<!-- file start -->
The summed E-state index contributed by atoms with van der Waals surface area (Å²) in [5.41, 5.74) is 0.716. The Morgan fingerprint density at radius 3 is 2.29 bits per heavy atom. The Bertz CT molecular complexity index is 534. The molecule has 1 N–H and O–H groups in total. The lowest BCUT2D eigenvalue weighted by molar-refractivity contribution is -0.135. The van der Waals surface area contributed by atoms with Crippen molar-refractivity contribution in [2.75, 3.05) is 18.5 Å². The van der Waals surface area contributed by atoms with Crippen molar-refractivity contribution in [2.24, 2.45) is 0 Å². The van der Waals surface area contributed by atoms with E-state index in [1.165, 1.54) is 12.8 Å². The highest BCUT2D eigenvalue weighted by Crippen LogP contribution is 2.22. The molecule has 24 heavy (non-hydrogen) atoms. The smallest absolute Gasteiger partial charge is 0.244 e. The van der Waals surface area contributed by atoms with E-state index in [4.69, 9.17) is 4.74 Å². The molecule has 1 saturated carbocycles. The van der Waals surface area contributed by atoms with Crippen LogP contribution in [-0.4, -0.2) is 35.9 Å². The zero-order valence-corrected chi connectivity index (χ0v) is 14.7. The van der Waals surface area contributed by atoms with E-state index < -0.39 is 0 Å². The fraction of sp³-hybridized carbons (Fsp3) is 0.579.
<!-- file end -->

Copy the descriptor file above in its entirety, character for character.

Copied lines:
The summed E-state index contributed by atoms with van der Waals surface area (Å²) in [5.41, 5.74) is 0.716. The Morgan fingerprint density at radius 3 is 2.29 bits per heavy atom. The Bertz CT molecular complexity index is 534. The molecule has 1 N–H and O–H groups in total. The lowest BCUT2D eigenvalue weighted by molar-refractivity contribution is -0.135. The van der Waals surface area contributed by atoms with Crippen molar-refractivity contribution in [2.75, 3.05) is 18.5 Å². The van der Waals surface area contributed by atoms with Crippen molar-refractivity contribution in [2.24, 2.45) is 0 Å². The van der Waals surface area contributed by atoms with E-state index in [1.165, 1.54) is 12.8 Å². The highest BCUT2D eigenvalue weighted by Crippen LogP contribution is 2.22. The molecule has 24 heavy (non-hydrogen) atoms. The smallest absolute Gasteiger partial charge is 0.244 e. The van der Waals surface area contributed by atoms with E-state index in [4.69, 9.17) is 4.74 Å². The molecule has 1 saturated carbocycles. The van der Waals surface area contributed by atoms with Crippen LogP contribution in [-0.4, -0.2) is 35.9 Å². The zero-order valence-corrected chi connectivity index (χ0v) is 14.7. The van der Waals surface area contributed by atoms with E-state index < -0.39 is 0 Å². The fraction of sp³-hybridized carbons (Fsp3) is 0.579.